my favourite cookbooks of 2018
As another year draws to a close, I look back to see what the trends in cookbooks were. There’s a simplicity and austerity, as we look to simplify our diets and return to a more humble time. We look to history at how our ancestors ate, and think of ways to take less toll on the planet.
Veganism is ever-rising, and will likely be the food talking point of 2019 and truly hit the mainstream. With food intolerances on the rise, the effect of eating meat on the environment more widely known, ‘free from’ eating will be all the rage.
So it is with my three choices: revisiting generations past for frugal cooking, food from an ancient market, and just taking our time with food to get everything out of it.
There’s still time to order digital versions of these books for the food-lover in your life, so get your skates on!
Jamie does it again, visiting, learning and enjoying the food he loves best. With friend and mentor Genarro Contaldo in tow, Jamie visits the nonnas of Italy to preserve the recipes handed down from daughter to daughter. And he finds familiar things but also new (old) ideas. But each one is born of poverty, so makes the most of a star ingredient and stretches it far to fill poor, hungry tums. I’ve always believed there’s much to learn in the pauper recipes of a nation, as are intertwined with the blood of a nation. The recipes here feel like a feast, yet they are humble and wise.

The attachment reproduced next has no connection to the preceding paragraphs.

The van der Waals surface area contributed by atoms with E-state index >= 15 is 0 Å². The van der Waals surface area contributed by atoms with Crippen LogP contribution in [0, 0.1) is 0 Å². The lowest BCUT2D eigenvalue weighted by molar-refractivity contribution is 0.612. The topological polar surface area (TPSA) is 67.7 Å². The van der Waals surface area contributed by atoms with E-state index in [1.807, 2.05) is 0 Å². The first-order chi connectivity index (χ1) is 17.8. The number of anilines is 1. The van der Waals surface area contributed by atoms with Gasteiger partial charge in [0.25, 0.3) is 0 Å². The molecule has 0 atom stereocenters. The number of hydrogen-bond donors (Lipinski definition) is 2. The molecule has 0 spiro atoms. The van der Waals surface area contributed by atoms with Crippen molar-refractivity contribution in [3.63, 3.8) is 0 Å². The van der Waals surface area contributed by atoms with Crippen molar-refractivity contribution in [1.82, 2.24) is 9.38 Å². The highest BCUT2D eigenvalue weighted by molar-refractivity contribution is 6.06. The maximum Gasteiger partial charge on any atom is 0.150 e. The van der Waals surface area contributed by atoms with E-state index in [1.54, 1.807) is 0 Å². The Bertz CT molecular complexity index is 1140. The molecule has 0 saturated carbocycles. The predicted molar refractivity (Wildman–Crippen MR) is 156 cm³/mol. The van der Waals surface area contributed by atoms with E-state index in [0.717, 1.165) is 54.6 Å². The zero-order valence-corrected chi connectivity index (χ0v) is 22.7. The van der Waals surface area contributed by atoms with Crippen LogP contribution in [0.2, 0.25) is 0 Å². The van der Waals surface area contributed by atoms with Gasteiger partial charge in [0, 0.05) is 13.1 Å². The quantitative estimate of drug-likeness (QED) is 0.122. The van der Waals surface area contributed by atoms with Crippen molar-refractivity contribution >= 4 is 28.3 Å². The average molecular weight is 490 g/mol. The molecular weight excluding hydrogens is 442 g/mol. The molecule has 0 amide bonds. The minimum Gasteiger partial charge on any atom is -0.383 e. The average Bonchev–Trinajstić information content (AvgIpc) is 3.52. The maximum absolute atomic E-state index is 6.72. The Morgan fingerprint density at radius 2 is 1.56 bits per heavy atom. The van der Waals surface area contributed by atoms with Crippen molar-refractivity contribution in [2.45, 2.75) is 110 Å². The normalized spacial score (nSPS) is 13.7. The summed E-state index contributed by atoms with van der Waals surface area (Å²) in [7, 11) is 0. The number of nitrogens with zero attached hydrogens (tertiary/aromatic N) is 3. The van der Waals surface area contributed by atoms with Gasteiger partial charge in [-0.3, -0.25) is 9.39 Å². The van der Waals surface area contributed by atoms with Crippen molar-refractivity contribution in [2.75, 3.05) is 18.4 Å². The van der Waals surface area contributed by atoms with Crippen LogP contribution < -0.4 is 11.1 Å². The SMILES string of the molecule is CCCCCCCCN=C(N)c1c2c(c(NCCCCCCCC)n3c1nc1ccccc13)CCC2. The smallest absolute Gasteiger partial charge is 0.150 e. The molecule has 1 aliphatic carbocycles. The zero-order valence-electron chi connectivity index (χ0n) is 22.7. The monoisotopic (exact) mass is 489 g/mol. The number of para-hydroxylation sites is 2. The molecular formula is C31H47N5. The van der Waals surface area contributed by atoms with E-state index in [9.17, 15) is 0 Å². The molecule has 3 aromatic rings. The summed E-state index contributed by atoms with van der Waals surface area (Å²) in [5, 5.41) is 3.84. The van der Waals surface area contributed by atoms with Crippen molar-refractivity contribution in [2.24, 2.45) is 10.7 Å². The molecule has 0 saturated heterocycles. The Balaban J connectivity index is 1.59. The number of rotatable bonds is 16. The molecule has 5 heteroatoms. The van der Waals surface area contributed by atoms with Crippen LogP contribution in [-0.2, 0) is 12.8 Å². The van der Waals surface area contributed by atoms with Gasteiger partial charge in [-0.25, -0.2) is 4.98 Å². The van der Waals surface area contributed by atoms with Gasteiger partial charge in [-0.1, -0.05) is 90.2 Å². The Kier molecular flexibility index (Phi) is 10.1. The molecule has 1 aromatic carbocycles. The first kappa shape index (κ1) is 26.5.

Borough Market forms a fairly small footprint – you could probably walk from one side to the other in ninety seconds – but go at lunchtime and this walk will take you well over ten minutes. Thronging with people every day, Borough Market bustles with artificers, shoppers and vendors in a glorious swirl of appetite. I work near Borough Market and it takes me every gram of willpower not to go there and eat my own bodyweight in cheese and meat every day. But I’m giddily happy just drifting through and taking every stall in. And Ed Smith’s book captures that feeling of visually grazing the bounteous market. The recipes are familiar but often a sidestep away from the usual.
Gizzi’s effervescence pervades this book. If you weren’t convinced to try a recipe at first her fun prose will convince you. You can tell the recipes are thoroughly tested and will surely be tasty. Be warned, the food here is rib-sticking cold-weather fare! It’s superb stuff that’ll warm your stomach and your heart. From hotpots to kimchi, from chicken soup to meringue, the book takes you all over the world.
If my review doesn’t swing you, maybe Nigella’s will!
That was my year in cookbooks – what were your favourite books this year?
Other cookbooks you might want to buy (chosen by Amazon):
Previous years’ lists: